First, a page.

§ 10. Mr. Dunnachie
To ask the Chancellor of the Duchy of Lancaster which Organisation for Economic Co-operation and Development countries are running a larger trade deficit as a percentage of gross domestic product than the United Kingdom.
§ The Minister for Trade (Mr. Alan Clark)
In 1987 Greece, Portugal, Turkey, Spain, Austria and the United States had larger visible trade deficits than the United Kingdom in relation to their gross domestic product.
307 The OECD figures for 1988 are not yet complete, but we already know that at least four countries will have deficits larger than the United Kingdom when measured on that basis.
§ Mr. Dunnachie
It seems strange that the noble Lord Young and the Department of Trade and Industry seem to have ignored or not noticed that our trade gap for 1988 is some £13 billion. That gap is so great that it will require a reduction in demand of about £40 billion, or about £30 per week per household to bridge the gap. Does it not follow that safe supply measures should be taken to increase the ability of British industry to meet the demands of the British economy?
§ Mr. Clark
I wish that the hon. Gentleman had read more copiously from his notes as I did not entirely follow his question. There is no dispute over the component elements of the deficit. Presumably the hon. Gentleman would not wish to restrict the import of semi-manufactures which feed British industry. The import of consumer goods is a function of consumer spending and it is well know that Opposition Members wish to restrict that by credit controls, wage controls and, for all I know, by exchange controls.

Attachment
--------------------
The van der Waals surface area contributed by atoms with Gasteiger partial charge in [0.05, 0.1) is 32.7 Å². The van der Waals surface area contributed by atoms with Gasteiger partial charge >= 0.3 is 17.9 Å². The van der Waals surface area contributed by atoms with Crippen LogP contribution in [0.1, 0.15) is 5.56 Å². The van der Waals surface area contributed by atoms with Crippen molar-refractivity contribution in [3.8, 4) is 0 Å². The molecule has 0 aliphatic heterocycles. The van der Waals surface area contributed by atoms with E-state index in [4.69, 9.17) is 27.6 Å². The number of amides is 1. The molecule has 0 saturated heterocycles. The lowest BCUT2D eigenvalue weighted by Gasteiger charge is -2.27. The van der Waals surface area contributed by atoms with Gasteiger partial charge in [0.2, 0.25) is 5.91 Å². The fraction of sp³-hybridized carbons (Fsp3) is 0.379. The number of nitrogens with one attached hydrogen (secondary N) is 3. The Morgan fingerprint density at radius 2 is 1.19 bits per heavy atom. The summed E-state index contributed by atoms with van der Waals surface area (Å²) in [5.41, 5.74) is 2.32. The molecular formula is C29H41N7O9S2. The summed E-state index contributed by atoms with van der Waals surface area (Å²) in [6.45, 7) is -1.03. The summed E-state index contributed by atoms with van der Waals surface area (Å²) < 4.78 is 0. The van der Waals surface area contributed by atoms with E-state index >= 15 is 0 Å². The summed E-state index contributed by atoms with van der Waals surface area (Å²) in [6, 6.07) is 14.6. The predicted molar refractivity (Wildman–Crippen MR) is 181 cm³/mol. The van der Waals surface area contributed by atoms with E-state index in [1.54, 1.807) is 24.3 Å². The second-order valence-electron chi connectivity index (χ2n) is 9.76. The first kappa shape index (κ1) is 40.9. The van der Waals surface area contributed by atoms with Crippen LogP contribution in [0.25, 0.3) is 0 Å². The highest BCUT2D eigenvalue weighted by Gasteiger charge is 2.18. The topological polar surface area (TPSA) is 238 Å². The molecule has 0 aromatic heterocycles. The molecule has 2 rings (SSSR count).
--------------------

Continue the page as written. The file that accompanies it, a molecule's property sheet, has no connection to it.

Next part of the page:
§ Mr. Charles Wardle
Does not one important key for reducing the trade deficit and making British goods more competitive rest in the hands of employers and employees throughout the country in this year's wage round and all future pay settlements?
§ Mr. Clark
It is a factor certainly, but I am never comfortable arguing that work people should be paid less in the interests of some wider objective. If their productivity and the quality of the goods that they produce measure up, they have every right to negotiate separately and independently with their employers on the appropriate rate.
§ Ms. Armstrong
Is it not a fact that one of the major problems that has led to our incredible balance of payments deficit is that we have lost the capacity to manufacture in many areas, and that areas such as mine, which used to be the powerhouse of the country where we could manufacture and produce products that were sold all over the world, have now lost the capacity to do that? The Government ought to be involved in increasing investment in manufacturing particularly in areas such as the north where we do it well.
§ Mr. Clark
Government involvement in manufacturing is the last thing that the manufacturing industry wants. In fact, there is absolutely no reason why something should not be made from scratch, providing that it is competitive and is of the required quality. One has only to look at the production of Nissan cars in a green field site to see that if the product is competitive and meets a demand, it will immediately take a piece of the market.